It’s been a few days since the NFL Draft too place in New York City Music Hall, and we’ve had some time to digest the draft, let’s see if the collective reaction was reasonable.
First we must assess the Detroit Lions’ plan for Ryan Broyles now and going forward. As it currently stands, he comes in as the fourth receiver on the depth chart. It’s important to note that the Lions used three-, four- and five-receiver sets on 74.8 percent of their offensive snaps last season, so he should see playing time immediately. Plus, if any of the Lions’ receivers get banged up, the versatile Broyles can step in without a significant drop-off in production.
There’s also a possibility he could win the punt return job.
The obvious long-term vision is he’ll replace Nate Burleson, who despite having three years remaining on his contract, turns 31 in August. If Broyles produces, he could push Burleson out the door sooner than later.
Compare Broyles’ situation with that of first-round pick Riley Reiff. The former Iowa offensive lineman joins Detroit as a reserve, and whether he sees any meaningful playing time this season will depend on either an injury or a failure to produce by someone in front of him.
Had Detroit drafted Peter Konz in the second round, there’s little chance he would have left the sideline as a rookie. Center Dominic Raiola and guards Stephen Peterman and Rob Sims haven’t missed a game in two seasons.
Vinny Curry and Lavonte David would also have been buried behind incumbent starters, seeing only situational snaps and special teams action in their first year.
And as much as we’ve been told the Lions’ secondary is a mess, it’s difficult to believe any defensive back available in the second round was going to unseat Chris Houston or Aaron Berry as the starting corners.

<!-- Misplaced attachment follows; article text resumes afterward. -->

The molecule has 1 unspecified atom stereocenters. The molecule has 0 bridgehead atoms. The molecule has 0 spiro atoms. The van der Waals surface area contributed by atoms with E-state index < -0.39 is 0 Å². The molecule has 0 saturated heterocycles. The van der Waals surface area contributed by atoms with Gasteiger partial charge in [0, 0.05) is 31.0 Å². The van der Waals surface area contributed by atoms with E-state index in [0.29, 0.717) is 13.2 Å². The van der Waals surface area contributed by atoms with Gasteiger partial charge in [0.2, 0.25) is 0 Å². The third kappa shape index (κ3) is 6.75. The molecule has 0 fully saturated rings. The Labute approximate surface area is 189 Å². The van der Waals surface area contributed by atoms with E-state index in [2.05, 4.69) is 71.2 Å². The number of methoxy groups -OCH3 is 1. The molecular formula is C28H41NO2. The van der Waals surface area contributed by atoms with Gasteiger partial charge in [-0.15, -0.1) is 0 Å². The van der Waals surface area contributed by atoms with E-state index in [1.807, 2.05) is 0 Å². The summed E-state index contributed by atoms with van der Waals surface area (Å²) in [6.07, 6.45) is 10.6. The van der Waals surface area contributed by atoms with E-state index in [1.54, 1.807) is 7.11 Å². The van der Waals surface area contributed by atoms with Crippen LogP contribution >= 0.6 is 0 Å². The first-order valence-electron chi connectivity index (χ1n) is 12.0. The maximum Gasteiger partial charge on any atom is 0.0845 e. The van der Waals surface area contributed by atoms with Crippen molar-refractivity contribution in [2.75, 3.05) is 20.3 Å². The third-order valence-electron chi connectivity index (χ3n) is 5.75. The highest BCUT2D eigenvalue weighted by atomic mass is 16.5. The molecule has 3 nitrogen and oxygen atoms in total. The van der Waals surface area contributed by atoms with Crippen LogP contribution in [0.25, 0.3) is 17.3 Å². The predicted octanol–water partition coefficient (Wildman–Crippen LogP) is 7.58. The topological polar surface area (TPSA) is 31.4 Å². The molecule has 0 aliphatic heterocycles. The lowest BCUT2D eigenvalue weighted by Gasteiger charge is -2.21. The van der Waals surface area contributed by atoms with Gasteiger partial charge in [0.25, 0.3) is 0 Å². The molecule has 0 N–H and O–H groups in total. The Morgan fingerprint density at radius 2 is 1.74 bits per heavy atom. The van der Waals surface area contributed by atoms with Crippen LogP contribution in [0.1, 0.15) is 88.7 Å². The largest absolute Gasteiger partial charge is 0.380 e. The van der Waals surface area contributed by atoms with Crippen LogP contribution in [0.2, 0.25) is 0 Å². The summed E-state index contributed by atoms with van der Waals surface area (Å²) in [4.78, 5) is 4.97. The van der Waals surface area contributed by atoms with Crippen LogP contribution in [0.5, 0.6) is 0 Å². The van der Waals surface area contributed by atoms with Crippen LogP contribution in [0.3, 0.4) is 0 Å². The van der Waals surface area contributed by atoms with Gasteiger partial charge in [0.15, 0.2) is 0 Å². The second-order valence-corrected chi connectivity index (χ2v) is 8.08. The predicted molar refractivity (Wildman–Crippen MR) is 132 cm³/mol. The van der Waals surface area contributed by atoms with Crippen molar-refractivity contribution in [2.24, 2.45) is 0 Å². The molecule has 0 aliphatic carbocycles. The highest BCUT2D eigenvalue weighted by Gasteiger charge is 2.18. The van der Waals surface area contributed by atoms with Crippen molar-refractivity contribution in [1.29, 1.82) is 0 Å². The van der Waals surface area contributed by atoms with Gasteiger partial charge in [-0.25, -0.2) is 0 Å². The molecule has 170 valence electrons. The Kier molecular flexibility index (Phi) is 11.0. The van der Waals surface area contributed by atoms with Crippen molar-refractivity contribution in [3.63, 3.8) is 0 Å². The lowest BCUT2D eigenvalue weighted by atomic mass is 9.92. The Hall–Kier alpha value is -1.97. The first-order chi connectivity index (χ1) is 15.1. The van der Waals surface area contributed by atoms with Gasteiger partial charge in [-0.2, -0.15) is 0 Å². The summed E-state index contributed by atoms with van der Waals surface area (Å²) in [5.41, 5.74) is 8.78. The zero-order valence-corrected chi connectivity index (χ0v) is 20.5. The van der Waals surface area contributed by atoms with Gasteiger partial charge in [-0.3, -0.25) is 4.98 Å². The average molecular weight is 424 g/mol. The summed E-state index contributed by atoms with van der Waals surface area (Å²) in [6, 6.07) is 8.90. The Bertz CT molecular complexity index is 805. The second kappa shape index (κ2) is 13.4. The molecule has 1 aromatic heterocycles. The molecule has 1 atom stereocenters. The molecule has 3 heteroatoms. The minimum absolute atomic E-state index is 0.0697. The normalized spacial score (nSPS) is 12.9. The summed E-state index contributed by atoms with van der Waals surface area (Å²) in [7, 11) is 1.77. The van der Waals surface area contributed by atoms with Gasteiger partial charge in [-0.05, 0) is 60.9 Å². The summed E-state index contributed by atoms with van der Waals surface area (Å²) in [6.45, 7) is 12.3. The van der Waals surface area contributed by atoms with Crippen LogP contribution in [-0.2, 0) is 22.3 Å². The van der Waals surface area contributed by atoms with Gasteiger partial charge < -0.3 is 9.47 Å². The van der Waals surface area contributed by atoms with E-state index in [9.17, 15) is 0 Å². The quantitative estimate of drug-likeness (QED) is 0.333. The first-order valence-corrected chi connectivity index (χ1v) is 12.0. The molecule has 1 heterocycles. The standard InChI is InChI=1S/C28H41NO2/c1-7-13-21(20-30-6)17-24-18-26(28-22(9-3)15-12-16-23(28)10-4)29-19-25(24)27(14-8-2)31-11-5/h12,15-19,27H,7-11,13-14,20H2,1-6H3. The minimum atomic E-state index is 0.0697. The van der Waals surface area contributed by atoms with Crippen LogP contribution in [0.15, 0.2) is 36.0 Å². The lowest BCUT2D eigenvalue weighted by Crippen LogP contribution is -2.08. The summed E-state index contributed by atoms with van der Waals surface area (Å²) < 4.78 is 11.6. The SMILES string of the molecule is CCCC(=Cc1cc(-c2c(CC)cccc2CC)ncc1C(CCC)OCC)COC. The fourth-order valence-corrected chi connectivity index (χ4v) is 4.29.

A reasonable argument is that the Lions could have strengthened their nickel package — an important concept in the pass-happy NFL — but the team believes they were able to do that in the third round with the addition of Louisiana Lafayette cornerback Bill Bentley.
If you’re still struggling to make sense of the pick. Here’s a final angle to consider from Greg Cosell, a man who breaks down game tape for a living as the producer of NFL films
When you widen the lens, the bigger picture comes into focus. This team is built around arguably the best young passer in the NFL, Matthew Stafford. With that as the overriding principle, the offensive side of the ball can never be allowed to suffer due to neglect. If that happened, the Lions could not compete, no matter how much they fortify the defense. It’s a very similar philosophy to what Bill Polian employed with the Colts once he drafted Peyton Manning. You always make sure the offense has high-level players, especially at the receiver position. You take Broyles in the second round not only because is he a very good player, but also because he becomes another complementary piece that helps Stafford — and by extension the entire team — remain a playoff and Super Bowl contender. It’s the longer view, and the correct one.
360 Draft expert Jim H on The Sports Truth Show